Grain bins at Purdue University Agronomy Center for Research and Education, 2017. The number of reported injuries and fatalities in agricultural confined spaces rose between 2021 and 2022, according to the latest report released by Purdue’s Agricultural Safety and Health Program.
Source: Purdue University
WEST LAFAYETTE, Ind. – Last year saw a roughly 40 percent increase in the number of reported cases involving agricultural confined spaces, according to the 2022 Summary of U.S. Agricultural Confined Space-Related Injuries and Fatalities recently released by the Purdue University Agricultural Safety and Health Program in the Department of Agricultural and Biological Engineering.
The annual, widely used summary documents the previous year’s frequency and causes of confined space and grain entrapment incidents in the agricultural industry and provides a historical analysis of agricultural confined space hazards.
The authors of the summary are Yuan-Hsin Cheng, agricultural safety and health researcher; Mahmoud Nour, postdoctoral researcher in Agricultural and Biological Engineering; Bill Field and Kingsly Ambrose, professors of agricultural and biological engineering; and Edward Sheldon, research associate, Agricultural Safety and Health Program.
In 2022, the summary reported no fewer than 83 cases – 24 fatal and 59 nonfatal cases – involving agricultural confined spaces. This represents a 40.7% increase over the 59 cases in 2021. The authors explain that there are limitations in data collection as not every case may be reported. As a result, these numbers are approximate.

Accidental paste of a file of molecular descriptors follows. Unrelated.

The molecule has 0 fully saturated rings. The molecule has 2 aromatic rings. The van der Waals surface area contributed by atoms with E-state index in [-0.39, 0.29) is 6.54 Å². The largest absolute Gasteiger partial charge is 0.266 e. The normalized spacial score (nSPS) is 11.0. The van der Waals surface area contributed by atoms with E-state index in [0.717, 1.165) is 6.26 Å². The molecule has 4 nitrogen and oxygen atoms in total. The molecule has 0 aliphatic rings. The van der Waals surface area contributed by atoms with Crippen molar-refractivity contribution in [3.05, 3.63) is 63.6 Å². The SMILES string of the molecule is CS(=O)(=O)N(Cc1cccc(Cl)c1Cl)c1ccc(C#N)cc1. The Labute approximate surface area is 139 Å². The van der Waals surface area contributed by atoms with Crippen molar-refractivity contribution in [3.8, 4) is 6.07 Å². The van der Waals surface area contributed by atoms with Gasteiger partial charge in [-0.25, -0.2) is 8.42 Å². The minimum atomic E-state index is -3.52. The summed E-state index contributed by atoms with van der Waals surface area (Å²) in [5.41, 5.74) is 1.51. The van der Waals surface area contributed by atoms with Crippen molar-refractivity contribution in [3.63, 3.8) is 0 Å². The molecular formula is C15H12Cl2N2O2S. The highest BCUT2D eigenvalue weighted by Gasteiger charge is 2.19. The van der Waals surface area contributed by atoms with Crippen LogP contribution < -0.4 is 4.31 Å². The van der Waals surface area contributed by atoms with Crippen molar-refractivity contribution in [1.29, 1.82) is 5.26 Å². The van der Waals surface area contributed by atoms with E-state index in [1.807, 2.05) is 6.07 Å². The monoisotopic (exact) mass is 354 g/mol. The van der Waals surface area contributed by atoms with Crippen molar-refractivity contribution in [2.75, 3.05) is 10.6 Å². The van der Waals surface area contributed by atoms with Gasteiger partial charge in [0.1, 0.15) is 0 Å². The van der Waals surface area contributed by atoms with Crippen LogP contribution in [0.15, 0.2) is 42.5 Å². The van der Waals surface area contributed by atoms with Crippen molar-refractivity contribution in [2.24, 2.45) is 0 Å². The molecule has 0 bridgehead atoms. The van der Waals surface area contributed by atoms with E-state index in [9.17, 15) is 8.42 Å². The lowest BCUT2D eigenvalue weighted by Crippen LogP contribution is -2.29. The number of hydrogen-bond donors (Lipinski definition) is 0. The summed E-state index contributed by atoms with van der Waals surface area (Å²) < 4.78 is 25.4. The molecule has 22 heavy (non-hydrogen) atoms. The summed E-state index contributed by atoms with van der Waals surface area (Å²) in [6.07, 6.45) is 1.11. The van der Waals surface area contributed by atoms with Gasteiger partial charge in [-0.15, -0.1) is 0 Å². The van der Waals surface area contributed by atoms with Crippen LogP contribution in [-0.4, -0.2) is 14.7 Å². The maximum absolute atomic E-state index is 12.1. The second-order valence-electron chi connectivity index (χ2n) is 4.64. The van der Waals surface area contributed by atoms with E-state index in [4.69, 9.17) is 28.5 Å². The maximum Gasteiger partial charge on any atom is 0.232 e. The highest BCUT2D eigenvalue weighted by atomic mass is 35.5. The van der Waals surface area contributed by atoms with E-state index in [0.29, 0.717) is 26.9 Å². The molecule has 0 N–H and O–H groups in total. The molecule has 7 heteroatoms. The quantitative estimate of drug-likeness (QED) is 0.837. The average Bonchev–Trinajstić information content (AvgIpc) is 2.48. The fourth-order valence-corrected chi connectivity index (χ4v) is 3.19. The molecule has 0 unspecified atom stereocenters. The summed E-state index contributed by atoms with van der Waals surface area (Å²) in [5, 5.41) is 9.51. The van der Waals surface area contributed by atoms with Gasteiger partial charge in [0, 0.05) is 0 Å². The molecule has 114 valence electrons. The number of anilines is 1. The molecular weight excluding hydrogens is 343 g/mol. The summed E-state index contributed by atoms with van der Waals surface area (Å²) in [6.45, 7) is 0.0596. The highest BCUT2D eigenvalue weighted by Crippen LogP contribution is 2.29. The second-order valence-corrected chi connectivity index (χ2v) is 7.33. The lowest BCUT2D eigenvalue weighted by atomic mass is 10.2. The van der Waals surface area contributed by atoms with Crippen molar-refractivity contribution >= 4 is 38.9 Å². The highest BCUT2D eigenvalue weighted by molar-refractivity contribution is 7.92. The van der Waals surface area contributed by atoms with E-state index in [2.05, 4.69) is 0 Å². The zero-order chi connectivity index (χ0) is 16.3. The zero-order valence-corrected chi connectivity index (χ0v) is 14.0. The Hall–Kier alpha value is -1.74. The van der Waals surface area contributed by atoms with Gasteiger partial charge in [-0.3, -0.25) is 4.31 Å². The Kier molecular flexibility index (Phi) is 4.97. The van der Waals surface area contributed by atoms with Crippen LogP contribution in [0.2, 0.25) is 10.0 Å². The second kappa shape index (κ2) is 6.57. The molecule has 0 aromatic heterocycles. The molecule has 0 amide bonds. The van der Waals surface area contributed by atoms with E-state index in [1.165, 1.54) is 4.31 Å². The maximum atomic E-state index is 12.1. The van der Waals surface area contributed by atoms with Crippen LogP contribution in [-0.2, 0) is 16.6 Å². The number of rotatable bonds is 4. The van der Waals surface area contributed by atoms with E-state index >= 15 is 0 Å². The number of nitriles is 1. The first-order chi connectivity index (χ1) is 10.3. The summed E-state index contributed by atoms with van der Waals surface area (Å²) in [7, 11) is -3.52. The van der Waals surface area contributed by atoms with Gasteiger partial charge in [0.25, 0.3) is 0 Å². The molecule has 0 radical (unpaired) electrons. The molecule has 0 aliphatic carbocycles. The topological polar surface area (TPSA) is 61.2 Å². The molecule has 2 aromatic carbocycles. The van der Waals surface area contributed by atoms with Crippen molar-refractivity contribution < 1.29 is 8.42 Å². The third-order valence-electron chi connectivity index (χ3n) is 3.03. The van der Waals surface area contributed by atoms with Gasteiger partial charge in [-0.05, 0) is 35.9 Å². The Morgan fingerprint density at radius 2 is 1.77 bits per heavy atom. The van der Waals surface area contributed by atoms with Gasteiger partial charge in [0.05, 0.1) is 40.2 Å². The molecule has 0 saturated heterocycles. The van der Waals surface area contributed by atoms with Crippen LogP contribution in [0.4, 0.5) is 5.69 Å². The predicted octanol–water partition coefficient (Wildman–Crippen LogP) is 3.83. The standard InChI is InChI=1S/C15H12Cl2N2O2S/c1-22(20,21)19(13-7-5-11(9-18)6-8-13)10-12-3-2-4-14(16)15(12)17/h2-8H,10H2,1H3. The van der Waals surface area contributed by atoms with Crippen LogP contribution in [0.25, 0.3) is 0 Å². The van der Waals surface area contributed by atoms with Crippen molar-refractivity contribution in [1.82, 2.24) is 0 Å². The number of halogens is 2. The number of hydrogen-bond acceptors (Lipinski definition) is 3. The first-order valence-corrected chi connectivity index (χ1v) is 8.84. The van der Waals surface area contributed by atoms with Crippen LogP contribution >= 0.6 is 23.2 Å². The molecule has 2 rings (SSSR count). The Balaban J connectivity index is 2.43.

In addition, of the total number of confinement cases, 42 grain-related entrapments represented a 44.8% increase over 2021. This was the highest number of reported grain entrapments in over a decade. According to the authors, grain entrapments are the most common type of agricultural confined space incident.
“In the summary, an issue we try to point out is the role of out-of-condition grain in grain entrapments,” Sheldon says. “Many entrapments result from someone entering a bin or structure to break loose clumped, spoiled grain. Keep the grain in good condition to eliminate the need to enter the bin.”
Of 41 non-grain-related cases, incidents involved livestock waste handling facilities, entanglements inside confined spaces, falls from confined space structures and grain dust explosions or fires.
Iowa reported the most agricultural confinement cases, at 24, and grain entrapment cases at nine. One female case was documented, which occurred inside a cotton module builder.
Sheldon says, “As shown in the annual summary, incidents involving confined spaces in agriculture continue to result in a significant number of injuries and fatalities in agricultural workplaces throughout the country.”
He adds, “We strongly encourage farmers and agribusiness employers to recognize the hazards presented by confined spaces such as grain bins, silos and manure storage facilities, and use best management practices and effective training programs to keep their families and employees safe.”
Sheldon urges farmers and agribusiness employers to utilize the educational resources outlined in the summary, pointing them to other programs like Gearing Up for Safety, also from Purdue’s Department of Agricultural and Biological Engineering. This program offers a youth-oriented curriculum, also related to the hazards associated with agricultural confined spaces.